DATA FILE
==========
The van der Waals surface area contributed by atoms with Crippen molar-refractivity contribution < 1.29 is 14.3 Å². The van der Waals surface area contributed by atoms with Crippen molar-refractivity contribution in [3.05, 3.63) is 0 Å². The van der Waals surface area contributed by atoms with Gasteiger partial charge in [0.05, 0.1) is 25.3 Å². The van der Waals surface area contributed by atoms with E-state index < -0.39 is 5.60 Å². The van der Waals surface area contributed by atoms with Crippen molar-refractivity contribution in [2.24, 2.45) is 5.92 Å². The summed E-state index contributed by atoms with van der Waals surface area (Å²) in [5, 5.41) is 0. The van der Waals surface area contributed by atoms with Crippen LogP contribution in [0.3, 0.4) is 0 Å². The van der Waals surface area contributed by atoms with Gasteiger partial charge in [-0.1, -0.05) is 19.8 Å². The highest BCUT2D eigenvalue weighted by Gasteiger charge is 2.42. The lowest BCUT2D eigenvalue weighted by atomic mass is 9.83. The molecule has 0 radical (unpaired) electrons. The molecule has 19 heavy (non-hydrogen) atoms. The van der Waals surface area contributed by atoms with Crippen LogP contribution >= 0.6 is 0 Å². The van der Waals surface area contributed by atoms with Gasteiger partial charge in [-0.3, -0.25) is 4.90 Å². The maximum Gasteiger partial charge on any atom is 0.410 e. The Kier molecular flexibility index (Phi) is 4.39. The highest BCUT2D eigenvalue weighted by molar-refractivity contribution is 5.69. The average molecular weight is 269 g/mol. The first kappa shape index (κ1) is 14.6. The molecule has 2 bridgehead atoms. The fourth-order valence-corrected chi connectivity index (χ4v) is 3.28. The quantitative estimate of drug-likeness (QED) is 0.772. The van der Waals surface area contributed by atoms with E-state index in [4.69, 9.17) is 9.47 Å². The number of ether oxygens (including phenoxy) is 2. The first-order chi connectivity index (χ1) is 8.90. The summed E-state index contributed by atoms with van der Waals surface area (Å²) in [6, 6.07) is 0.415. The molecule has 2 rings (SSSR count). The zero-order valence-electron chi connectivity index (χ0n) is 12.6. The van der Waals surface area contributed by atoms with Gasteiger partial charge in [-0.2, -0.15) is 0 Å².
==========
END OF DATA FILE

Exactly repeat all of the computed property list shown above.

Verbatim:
The van der Waals surface area contributed by atoms with Crippen molar-refractivity contribution < 1.29 is 14.3 Å². The van der Waals surface area contributed by atoms with Crippen molar-refractivity contribution in [3.05, 3.63) is 0 Å². The van der Waals surface area contributed by atoms with Gasteiger partial charge in [0.05, 0.1) is 25.3 Å². The van der Waals surface area contributed by atoms with E-state index < -0.39 is 5.60 Å². The van der Waals surface area contributed by atoms with Crippen molar-refractivity contribution in [2.24, 2.45) is 5.92 Å². The summed E-state index contributed by atoms with van der Waals surface area (Å²) in [5, 5.41) is 0. The van der Waals surface area contributed by atoms with Crippen LogP contribution in [0.3, 0.4) is 0 Å². The van der Waals surface area contributed by atoms with Gasteiger partial charge in [-0.1, -0.05) is 19.8 Å². The highest BCUT2D eigenvalue weighted by Gasteiger charge is 2.42. The lowest BCUT2D eigenvalue weighted by atomic mass is 9.83. The molecule has 0 radical (unpaired) electrons. The molecule has 19 heavy (non-hydrogen) atoms. The van der Waals surface area contributed by atoms with Crippen LogP contribution >= 0.6 is 0 Å². The van der Waals surface area contributed by atoms with Gasteiger partial charge in [-0.3, -0.25) is 4.90 Å². The maximum Gasteiger partial charge on any atom is 0.410 e. The Kier molecular flexibility index (Phi) is 4.39. The highest BCUT2D eigenvalue weighted by molar-refractivity contribution is 5.69. The average molecular weight is 269 g/mol. The first kappa shape index (κ1) is 14.6. The molecule has 2 bridgehead atoms. The fourth-order valence-corrected chi connectivity index (χ4v) is 3.28. The quantitative estimate of drug-likeness (QED) is 0.772. The van der Waals surface area contributed by atoms with E-state index in [4.69, 9.17) is 9.47 Å². The number of ether oxygens (including phenoxy) is 2. The first-order chi connectivity index (χ1) is 8.90. The summed E-state index contributed by atoms with van der Waals surface area (Å²) in [6, 6.07) is 0.415. The molecule has 2 rings (SSSR count). The zero-order valence-electron chi connectivity index (χ0n) is 12.6. The van der Waals surface area contributed by atoms with Gasteiger partial charge in [-0.2, -0.15) is 0 Å².